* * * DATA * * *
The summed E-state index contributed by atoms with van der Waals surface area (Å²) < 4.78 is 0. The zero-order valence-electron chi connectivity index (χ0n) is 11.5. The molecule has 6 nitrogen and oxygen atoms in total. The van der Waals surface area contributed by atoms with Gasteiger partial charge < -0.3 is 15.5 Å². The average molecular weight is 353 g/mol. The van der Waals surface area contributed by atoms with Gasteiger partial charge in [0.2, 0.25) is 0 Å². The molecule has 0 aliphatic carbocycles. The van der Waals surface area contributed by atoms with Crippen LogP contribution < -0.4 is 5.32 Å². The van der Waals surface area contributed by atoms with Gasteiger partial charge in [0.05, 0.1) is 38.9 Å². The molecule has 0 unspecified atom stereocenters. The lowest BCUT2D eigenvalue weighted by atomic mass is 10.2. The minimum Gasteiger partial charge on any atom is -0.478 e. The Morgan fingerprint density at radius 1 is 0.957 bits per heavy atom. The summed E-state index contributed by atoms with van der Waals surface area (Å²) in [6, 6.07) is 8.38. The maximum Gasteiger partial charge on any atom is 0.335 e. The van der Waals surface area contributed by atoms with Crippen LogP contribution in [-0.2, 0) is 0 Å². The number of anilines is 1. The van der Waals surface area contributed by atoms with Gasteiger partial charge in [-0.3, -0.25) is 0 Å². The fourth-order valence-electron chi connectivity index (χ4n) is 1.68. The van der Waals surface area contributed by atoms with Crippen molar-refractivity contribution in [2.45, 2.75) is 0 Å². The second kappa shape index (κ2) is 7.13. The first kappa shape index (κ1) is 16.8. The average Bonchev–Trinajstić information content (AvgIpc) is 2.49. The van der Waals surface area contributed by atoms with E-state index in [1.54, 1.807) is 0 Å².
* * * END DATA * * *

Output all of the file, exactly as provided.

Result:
The summed E-state index contributed by atoms with van der Waals surface area (Å²) < 4.78 is 0. The zero-order valence-electron chi connectivity index (χ0n) is 11.5. The molecule has 6 nitrogen and oxygen atoms in total. The van der Waals surface area contributed by atoms with Gasteiger partial charge < -0.3 is 15.5 Å². The average molecular weight is 353 g/mol. The van der Waals surface area contributed by atoms with Gasteiger partial charge in [0.2, 0.25) is 0 Å². The molecule has 0 aliphatic carbocycles. The van der Waals surface area contributed by atoms with Crippen LogP contribution < -0.4 is 5.32 Å². The van der Waals surface area contributed by atoms with Gasteiger partial charge in [0.05, 0.1) is 38.9 Å². The molecule has 0 unspecified atom stereocenters. The lowest BCUT2D eigenvalue weighted by atomic mass is 10.2. The minimum Gasteiger partial charge on any atom is -0.478 e. The Morgan fingerprint density at radius 1 is 0.957 bits per heavy atom. The summed E-state index contributed by atoms with van der Waals surface area (Å²) in [6, 6.07) is 8.38. The maximum Gasteiger partial charge on any atom is 0.335 e. The van der Waals surface area contributed by atoms with Crippen LogP contribution in [-0.2, 0) is 0 Å². The number of anilines is 1. The van der Waals surface area contributed by atoms with Gasteiger partial charge in [-0.3, -0.25) is 0 Å². The fourth-order valence-electron chi connectivity index (χ4n) is 1.68. The van der Waals surface area contributed by atoms with Crippen molar-refractivity contribution in [2.45, 2.75) is 0 Å². The second kappa shape index (κ2) is 7.13. The first kappa shape index (κ1) is 16.8. The average Bonchev–Trinajstić information content (AvgIpc) is 2.49. The van der Waals surface area contributed by atoms with E-state index in [1.54, 1.807) is 0 Å².